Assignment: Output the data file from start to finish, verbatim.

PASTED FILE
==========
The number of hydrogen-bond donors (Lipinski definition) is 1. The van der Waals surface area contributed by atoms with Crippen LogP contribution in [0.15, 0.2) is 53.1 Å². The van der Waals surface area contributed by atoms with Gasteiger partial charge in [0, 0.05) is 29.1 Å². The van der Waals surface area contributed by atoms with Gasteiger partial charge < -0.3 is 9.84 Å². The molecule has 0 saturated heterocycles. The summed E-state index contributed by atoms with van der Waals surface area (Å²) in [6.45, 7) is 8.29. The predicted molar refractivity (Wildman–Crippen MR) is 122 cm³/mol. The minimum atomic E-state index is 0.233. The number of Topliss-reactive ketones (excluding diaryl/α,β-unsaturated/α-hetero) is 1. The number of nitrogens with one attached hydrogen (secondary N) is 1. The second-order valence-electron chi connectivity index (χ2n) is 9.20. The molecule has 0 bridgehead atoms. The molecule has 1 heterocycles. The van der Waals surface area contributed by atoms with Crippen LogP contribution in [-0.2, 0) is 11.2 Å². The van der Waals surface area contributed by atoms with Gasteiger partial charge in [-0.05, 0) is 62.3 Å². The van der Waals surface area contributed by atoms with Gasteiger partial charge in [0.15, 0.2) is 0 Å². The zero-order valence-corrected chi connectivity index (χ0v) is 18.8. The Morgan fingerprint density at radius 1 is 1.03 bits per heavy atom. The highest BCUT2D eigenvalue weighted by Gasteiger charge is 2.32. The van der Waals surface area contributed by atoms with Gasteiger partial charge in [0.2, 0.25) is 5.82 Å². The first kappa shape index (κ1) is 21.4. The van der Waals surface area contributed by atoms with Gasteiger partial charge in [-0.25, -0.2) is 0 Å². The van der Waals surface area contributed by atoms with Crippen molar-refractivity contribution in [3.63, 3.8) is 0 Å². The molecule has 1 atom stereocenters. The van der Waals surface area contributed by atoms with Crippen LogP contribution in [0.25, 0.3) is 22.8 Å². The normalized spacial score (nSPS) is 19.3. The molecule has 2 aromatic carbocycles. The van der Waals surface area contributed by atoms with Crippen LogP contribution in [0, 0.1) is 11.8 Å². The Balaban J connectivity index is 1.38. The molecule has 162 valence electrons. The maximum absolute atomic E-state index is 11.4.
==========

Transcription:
The number of hydrogen-bond donors (Lipinski definition) is 1. The van der Waals surface area contributed by atoms with Crippen LogP contribution in [0.15, 0.2) is 53.1 Å². The van der Waals surface area contributed by atoms with Gasteiger partial charge in [0, 0.05) is 29.1 Å². The van der Waals surface area contributed by atoms with Gasteiger partial charge < -0.3 is 9.84 Å². The molecule has 0 saturated heterocycles. The summed E-state index contributed by atoms with van der Waals surface area (Å²) in [6.45, 7) is 8.29. The predicted molar refractivity (Wildman–Crippen MR) is 122 cm³/mol. The minimum atomic E-state index is 0.233. The number of Topliss-reactive ketones (excluding diaryl/α,β-unsaturated/α-hetero) is 1. The number of nitrogens with one attached hydrogen (secondary N) is 1. The second-order valence-electron chi connectivity index (χ2n) is 9.20. The molecule has 0 bridgehead atoms. The molecule has 1 heterocycles. The van der Waals surface area contributed by atoms with Crippen LogP contribution in [-0.2, 0) is 11.2 Å². The van der Waals surface area contributed by atoms with Gasteiger partial charge in [-0.05, 0) is 62.3 Å². The van der Waals surface area contributed by atoms with Gasteiger partial charge in [0.15, 0.2) is 0 Å². The zero-order valence-corrected chi connectivity index (χ0v) is 18.8. The Morgan fingerprint density at radius 1 is 1.03 bits per heavy atom. The highest BCUT2D eigenvalue weighted by Gasteiger charge is 2.32. The van der Waals surface area contributed by atoms with Gasteiger partial charge in [0.2, 0.25) is 5.82 Å². The first kappa shape index (κ1) is 21.4. The van der Waals surface area contributed by atoms with Gasteiger partial charge in [-0.25, -0.2) is 0 Å². The van der Waals surface area contributed by atoms with Crippen molar-refractivity contribution in [3.63, 3.8) is 0 Å². The molecule has 1 atom stereocenters. The van der Waals surface area contributed by atoms with Crippen LogP contribution in [0.25, 0.3) is 22.8 Å². The normalized spacial score (nSPS) is 19.3. The molecule has 2 aromatic carbocycles. The van der Waals surface area contributed by atoms with Crippen LogP contribution in [0, 0.1) is 11.8 Å². The Balaban J connectivity index is 1.38. The molecule has 162 valence electrons. The maximum absolute atomic E-state index is 11.4.